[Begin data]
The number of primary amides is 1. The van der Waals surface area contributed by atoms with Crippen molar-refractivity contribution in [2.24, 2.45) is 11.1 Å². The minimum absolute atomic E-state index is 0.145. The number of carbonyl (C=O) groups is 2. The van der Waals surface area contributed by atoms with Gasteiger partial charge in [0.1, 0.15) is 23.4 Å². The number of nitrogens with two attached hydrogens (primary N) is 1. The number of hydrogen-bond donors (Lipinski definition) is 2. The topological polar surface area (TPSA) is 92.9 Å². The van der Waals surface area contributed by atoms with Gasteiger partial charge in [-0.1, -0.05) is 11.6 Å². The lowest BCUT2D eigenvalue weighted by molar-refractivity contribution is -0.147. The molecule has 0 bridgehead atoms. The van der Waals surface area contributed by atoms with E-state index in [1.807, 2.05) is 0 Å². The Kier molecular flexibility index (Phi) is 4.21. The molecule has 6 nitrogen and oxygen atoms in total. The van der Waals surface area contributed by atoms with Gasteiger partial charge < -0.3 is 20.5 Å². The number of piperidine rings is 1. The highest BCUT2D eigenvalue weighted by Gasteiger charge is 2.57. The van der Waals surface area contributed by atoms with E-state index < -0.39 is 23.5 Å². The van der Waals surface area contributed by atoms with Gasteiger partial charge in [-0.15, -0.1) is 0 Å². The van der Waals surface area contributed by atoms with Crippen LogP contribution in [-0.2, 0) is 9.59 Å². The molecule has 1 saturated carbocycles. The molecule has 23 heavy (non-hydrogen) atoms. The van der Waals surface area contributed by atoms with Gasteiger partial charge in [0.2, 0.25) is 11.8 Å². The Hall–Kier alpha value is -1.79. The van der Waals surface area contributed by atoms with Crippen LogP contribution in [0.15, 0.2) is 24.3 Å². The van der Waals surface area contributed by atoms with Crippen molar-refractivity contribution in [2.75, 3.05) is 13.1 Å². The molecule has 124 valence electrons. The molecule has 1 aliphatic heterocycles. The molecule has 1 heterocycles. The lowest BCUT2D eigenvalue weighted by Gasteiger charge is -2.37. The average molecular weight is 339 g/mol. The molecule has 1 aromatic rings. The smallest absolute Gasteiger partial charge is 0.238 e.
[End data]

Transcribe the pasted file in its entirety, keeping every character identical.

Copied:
The number of primary amides is 1. The van der Waals surface area contributed by atoms with Crippen molar-refractivity contribution in [2.24, 2.45) is 11.1 Å². The minimum absolute atomic E-state index is 0.145. The number of carbonyl (C=O) groups is 2. The van der Waals surface area contributed by atoms with Gasteiger partial charge in [0.1, 0.15) is 23.4 Å². The number of nitrogens with two attached hydrogens (primary N) is 1. The number of hydrogen-bond donors (Lipinski definition) is 2. The topological polar surface area (TPSA) is 92.9 Å². The van der Waals surface area contributed by atoms with Gasteiger partial charge in [-0.1, -0.05) is 11.6 Å². The lowest BCUT2D eigenvalue weighted by molar-refractivity contribution is -0.147. The molecule has 0 bridgehead atoms. The van der Waals surface area contributed by atoms with E-state index in [1.807, 2.05) is 0 Å². The Kier molecular flexibility index (Phi) is 4.21. The molecule has 6 nitrogen and oxygen atoms in total. The van der Waals surface area contributed by atoms with Gasteiger partial charge < -0.3 is 20.5 Å². The number of piperidine rings is 1. The highest BCUT2D eigenvalue weighted by Gasteiger charge is 2.57. The van der Waals surface area contributed by atoms with E-state index < -0.39 is 23.5 Å². The van der Waals surface area contributed by atoms with Gasteiger partial charge in [-0.15, -0.1) is 0 Å². The van der Waals surface area contributed by atoms with Crippen LogP contribution in [-0.2, 0) is 9.59 Å². The molecule has 1 saturated carbocycles. The molecule has 23 heavy (non-hydrogen) atoms. The van der Waals surface area contributed by atoms with Gasteiger partial charge in [0.2, 0.25) is 11.8 Å². The Hall–Kier alpha value is -1.79. The van der Waals surface area contributed by atoms with Crippen LogP contribution in [0.15, 0.2) is 24.3 Å². The van der Waals surface area contributed by atoms with Crippen molar-refractivity contribution in [2.75, 3.05) is 13.1 Å². The molecule has 124 valence electrons. The molecule has 1 aliphatic heterocycles. The molecule has 1 heterocycles. The lowest BCUT2D eigenvalue weighted by Gasteiger charge is -2.37. The average molecular weight is 339 g/mol. The molecule has 1 aromatic rings. The smallest absolute Gasteiger partial charge is 0.238 e.